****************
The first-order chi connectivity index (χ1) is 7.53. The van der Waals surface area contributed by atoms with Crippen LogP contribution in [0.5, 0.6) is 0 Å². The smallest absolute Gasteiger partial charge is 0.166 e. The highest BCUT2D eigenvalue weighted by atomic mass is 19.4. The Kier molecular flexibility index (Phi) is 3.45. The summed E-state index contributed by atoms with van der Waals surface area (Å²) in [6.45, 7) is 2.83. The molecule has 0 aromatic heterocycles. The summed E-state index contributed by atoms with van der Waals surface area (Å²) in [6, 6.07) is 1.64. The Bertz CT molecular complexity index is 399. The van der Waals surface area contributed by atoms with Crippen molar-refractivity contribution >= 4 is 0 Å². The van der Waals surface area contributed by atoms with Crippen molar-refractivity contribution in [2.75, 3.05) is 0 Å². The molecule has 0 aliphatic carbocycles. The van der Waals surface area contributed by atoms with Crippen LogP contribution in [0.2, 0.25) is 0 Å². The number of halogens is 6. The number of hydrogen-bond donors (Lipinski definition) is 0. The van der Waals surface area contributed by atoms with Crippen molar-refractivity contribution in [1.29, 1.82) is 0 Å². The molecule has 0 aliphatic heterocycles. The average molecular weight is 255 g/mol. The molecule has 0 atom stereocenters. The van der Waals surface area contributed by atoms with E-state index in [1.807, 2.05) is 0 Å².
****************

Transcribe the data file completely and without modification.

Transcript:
The first-order chi connectivity index (χ1) is 7.53. The van der Waals surface area contributed by atoms with Crippen LogP contribution in [0.5, 0.6) is 0 Å². The smallest absolute Gasteiger partial charge is 0.166 e. The highest BCUT2D eigenvalue weighted by atomic mass is 19.4. The Kier molecular flexibility index (Phi) is 3.45. The summed E-state index contributed by atoms with van der Waals surface area (Å²) in [6.45, 7) is 2.83. The molecule has 0 aromatic heterocycles. The summed E-state index contributed by atoms with van der Waals surface area (Å²) in [6, 6.07) is 1.64. The Bertz CT molecular complexity index is 399. The van der Waals surface area contributed by atoms with Crippen molar-refractivity contribution >= 4 is 0 Å². The van der Waals surface area contributed by atoms with Crippen molar-refractivity contribution in [2.75, 3.05) is 0 Å². The molecule has 0 aliphatic carbocycles. The van der Waals surface area contributed by atoms with Crippen LogP contribution in [0.2, 0.25) is 0 Å². The number of halogens is 6. The number of hydrogen-bond donors (Lipinski definition) is 0. The van der Waals surface area contributed by atoms with Crippen molar-refractivity contribution in [1.29, 1.82) is 0 Å². The molecule has 0 aliphatic heterocycles. The average molecular weight is 255 g/mol. The molecule has 0 atom stereocenters. The van der Waals surface area contributed by atoms with E-state index in [1.807, 2.05) is 0 Å².